He found inspiration in the work of Beatles arranger and mentor George Martin, who had orchestrated the plaintive string quartet for the song “Yesterday.” Kitt, in turn, brought strings into the mix on “Green Day” songs such as “21 Guns” and “Whatsername.” “They’re the instruments to me that sound most like the human voice, so they can have a real, aching emotional quality,” he said.
Kitt used strings in a different way for the song “St. Jimmy,” “where suddenly they’re scratchy, playing these fast and furious chromatic lines — sort of like punk Stravinsky,” he said.
For Green Day’s “American Idiot,” Kitt’s approach was to create a canon that would allow the performers to repeat the critical line, “Don’t want to be an American idiot/one nation controlled by the media.” “Suddenly you have the whole company coming center stage and singing this in an echo-y way — it just keeps coming at you,” Kitt said. “I felt that was a really cool way to establish what our show is about.”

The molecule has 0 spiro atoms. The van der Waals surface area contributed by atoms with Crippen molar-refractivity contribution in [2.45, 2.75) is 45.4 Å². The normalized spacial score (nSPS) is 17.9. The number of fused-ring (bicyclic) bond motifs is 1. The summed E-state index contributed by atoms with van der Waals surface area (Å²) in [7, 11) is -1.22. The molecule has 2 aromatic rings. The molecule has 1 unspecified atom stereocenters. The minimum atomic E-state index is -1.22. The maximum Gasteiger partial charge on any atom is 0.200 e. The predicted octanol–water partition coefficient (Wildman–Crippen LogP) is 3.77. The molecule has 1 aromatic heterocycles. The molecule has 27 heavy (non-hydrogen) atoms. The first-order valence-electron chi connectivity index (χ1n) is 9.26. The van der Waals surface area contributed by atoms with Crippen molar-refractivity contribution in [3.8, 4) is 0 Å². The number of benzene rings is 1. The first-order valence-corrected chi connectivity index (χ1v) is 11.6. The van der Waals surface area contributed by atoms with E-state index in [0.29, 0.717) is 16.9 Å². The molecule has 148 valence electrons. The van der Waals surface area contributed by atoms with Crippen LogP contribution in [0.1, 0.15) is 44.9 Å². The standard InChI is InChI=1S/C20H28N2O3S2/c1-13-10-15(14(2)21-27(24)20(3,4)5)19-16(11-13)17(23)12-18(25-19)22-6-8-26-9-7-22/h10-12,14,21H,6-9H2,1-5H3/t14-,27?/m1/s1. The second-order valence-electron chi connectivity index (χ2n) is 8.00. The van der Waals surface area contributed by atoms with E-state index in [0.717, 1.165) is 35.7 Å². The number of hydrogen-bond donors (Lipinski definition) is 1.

The band apparently agreed. “They were with us every step of the way, and if there was anything they weren’t feeling, we kept giving them new options,” Kitt recalled. “I always said that if the band thought something doesn’t feel right, I would have changed it in a heartbeat.”
For more information about “American Idiot,” which opened at the Ahmanson Theatre this week, go to centertheatregroup.org.